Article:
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Federal prosecutors appeal tax evasion sentence

The tax case against the founder of Beanie Babies, Ty Warner, continues as prosecutors challenge the lenient probation sentence handed down after Warner pleaded guilty to one count of tax evasion.

Prosecutors alleged that Warner failed to report $24 million by hiding money in two Swiss offshore bank accounts, which allowed him to avoid paying $5.5 million in federal taxes. Sentencing guidelines allowed for prison sentence of up to 57 months, but prosecutors pushed for at least one year in prison to deter others.

Warner’s defense cited to the amnesty program that allowed many with foreign accounts to avoid criminal charges. Even when charged criminally, more than half of those convicted only received probation sentences. Warner had also paid a civil penalty and back taxes plus interest.

The federal appeals judge for the seventh circuit questioned why prosecutors wanted to throw out the sentence when the amount of the taxes he evaded was a small fraction of the amount he did pay. At oral arguments, the appellate judge also brought up the discretion of the sentencing judge and his experience as a “veteran” who “obviously agonized” over his decision in the case.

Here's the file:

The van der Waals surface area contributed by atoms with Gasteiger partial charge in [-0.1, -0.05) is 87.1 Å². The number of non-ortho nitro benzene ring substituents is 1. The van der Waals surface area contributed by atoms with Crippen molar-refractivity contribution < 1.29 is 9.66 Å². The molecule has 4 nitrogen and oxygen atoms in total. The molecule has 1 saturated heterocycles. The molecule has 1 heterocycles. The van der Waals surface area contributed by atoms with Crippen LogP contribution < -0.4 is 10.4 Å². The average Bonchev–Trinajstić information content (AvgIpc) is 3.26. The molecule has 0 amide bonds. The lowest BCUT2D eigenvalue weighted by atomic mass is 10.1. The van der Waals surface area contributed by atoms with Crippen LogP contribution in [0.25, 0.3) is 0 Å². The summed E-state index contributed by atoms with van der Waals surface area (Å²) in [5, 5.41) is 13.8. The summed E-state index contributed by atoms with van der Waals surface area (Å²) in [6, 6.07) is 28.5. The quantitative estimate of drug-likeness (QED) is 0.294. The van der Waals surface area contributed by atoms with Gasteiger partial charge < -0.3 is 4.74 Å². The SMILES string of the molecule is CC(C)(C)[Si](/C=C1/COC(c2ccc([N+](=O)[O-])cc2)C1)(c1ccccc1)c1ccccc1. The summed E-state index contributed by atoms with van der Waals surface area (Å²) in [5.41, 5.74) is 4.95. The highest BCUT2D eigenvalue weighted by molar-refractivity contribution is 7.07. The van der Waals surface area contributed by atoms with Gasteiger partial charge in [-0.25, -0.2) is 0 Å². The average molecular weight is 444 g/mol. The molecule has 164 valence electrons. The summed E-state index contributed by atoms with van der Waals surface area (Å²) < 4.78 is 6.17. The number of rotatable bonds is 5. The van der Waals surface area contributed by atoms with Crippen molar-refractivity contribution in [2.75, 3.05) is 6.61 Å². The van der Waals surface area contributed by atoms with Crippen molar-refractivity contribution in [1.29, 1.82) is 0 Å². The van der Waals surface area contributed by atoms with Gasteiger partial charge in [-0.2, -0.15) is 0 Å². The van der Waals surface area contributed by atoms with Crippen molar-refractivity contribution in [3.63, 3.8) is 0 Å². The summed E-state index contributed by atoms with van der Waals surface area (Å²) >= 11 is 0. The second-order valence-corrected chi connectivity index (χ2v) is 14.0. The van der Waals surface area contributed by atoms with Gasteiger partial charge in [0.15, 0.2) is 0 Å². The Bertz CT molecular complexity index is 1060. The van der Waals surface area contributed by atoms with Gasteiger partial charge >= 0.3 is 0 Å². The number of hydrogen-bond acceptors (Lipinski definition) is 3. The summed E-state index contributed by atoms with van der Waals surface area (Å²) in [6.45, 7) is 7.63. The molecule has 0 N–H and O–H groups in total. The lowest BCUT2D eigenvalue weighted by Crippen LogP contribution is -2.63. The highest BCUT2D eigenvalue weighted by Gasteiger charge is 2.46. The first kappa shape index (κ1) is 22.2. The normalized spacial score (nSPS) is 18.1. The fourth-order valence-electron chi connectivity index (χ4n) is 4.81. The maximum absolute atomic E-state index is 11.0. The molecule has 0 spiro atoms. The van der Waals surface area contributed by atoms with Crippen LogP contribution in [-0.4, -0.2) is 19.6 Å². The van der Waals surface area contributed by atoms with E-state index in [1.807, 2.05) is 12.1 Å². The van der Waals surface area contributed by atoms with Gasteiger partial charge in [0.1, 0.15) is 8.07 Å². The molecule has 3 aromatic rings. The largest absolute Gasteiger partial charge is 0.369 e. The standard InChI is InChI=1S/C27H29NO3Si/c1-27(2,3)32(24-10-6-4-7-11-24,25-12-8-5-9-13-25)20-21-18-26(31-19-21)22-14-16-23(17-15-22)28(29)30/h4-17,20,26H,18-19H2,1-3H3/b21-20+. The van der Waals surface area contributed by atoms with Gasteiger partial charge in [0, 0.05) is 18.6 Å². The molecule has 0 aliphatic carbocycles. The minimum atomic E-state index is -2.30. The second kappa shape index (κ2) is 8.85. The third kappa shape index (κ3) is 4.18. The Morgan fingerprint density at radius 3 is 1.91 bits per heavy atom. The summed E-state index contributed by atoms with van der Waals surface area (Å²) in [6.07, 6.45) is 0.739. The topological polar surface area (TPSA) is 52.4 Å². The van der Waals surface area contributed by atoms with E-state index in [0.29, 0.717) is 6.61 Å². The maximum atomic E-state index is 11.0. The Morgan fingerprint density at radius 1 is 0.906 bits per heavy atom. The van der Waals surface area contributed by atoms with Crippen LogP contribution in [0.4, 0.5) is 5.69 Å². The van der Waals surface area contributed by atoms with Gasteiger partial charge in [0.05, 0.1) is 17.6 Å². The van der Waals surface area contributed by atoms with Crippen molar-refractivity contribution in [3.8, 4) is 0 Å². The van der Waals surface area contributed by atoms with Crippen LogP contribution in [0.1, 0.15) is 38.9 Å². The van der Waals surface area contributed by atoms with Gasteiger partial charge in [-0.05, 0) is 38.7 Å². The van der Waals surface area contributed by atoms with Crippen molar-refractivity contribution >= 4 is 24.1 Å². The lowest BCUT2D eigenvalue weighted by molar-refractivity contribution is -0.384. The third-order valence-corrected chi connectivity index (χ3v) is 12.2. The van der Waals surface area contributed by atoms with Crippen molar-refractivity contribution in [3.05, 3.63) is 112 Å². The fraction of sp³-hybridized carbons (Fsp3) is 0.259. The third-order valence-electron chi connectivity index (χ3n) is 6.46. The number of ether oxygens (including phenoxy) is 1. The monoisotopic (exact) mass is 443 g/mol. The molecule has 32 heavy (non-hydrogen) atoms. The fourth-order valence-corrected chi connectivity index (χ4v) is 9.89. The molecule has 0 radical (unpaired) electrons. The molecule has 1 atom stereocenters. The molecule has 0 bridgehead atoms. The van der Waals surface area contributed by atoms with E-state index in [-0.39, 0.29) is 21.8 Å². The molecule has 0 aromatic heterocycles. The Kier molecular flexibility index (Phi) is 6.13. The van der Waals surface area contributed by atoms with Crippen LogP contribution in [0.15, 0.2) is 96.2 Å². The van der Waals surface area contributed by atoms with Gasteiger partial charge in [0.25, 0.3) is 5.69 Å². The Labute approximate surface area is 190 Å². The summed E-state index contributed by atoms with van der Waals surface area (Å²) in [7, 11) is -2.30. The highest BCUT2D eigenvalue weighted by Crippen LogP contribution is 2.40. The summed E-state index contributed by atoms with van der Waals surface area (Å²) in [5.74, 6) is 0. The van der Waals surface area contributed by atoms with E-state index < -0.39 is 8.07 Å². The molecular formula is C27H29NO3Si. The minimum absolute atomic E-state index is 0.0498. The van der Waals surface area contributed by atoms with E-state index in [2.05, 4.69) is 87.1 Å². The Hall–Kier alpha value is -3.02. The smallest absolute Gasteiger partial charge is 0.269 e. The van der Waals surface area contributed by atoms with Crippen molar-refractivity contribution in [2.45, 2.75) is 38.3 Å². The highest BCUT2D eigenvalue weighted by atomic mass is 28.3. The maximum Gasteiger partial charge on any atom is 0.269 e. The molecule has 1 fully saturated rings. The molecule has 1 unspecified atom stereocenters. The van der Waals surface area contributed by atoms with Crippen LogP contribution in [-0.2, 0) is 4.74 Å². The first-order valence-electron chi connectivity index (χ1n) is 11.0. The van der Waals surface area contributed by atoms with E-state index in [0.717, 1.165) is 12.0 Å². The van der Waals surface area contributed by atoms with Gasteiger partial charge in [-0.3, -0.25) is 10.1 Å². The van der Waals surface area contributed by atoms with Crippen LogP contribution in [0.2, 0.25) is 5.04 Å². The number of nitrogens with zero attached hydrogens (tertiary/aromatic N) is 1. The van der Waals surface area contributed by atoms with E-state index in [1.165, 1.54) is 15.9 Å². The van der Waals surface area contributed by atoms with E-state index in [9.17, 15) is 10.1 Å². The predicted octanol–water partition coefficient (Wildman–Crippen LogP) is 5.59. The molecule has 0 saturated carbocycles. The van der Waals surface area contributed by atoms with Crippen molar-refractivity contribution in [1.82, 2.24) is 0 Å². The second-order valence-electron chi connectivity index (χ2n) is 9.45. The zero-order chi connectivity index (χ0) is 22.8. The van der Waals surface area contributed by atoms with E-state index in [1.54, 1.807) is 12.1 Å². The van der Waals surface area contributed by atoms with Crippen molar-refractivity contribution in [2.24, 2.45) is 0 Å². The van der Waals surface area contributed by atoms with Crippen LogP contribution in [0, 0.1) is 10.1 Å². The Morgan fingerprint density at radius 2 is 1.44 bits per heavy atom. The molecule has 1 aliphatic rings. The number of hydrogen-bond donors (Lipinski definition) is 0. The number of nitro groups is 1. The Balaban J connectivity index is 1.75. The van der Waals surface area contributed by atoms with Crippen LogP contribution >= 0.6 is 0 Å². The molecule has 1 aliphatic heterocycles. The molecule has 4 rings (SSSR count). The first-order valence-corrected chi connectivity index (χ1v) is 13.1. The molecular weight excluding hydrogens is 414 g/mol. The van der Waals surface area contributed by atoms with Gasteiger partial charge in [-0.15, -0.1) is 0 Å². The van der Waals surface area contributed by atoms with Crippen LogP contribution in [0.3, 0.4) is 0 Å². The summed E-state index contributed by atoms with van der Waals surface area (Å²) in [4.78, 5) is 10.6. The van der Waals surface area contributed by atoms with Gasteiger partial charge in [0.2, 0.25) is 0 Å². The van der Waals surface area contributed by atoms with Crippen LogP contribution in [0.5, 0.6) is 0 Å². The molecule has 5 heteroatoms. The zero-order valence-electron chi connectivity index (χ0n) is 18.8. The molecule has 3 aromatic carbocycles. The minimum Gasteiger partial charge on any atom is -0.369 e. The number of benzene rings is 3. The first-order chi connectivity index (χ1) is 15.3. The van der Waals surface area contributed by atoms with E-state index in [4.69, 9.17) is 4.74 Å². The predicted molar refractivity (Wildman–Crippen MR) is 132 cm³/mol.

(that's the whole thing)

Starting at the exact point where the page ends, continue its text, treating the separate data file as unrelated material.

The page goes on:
The prosecution responded by arguing that the even though he had paid taxes, $5.5 million was a large sum to go missing from the Treasury Department. In regards to the sentencing judge’s discretion, the prosecutor commented that, “judges make mistakes from time to time.” These arguments may not be enough to justify throwing out the decision to order probation instead or prison.

Because of the discretion afforded to trial court judges, it is difficult to overturn a sentencing decision on appeal. Deciding the proper sentence involves weighing the individual facts in the case. For this reason, it is important to seek the counsel of an experienced tax attorney who can help resolve the criminal tax charges in the best possible manner at the trial court.

Source: Chicago Tribune, "Prosecutors in Warner tax evasion case grilled by appeals court judges," Becky Yerak, September 17, 2014.

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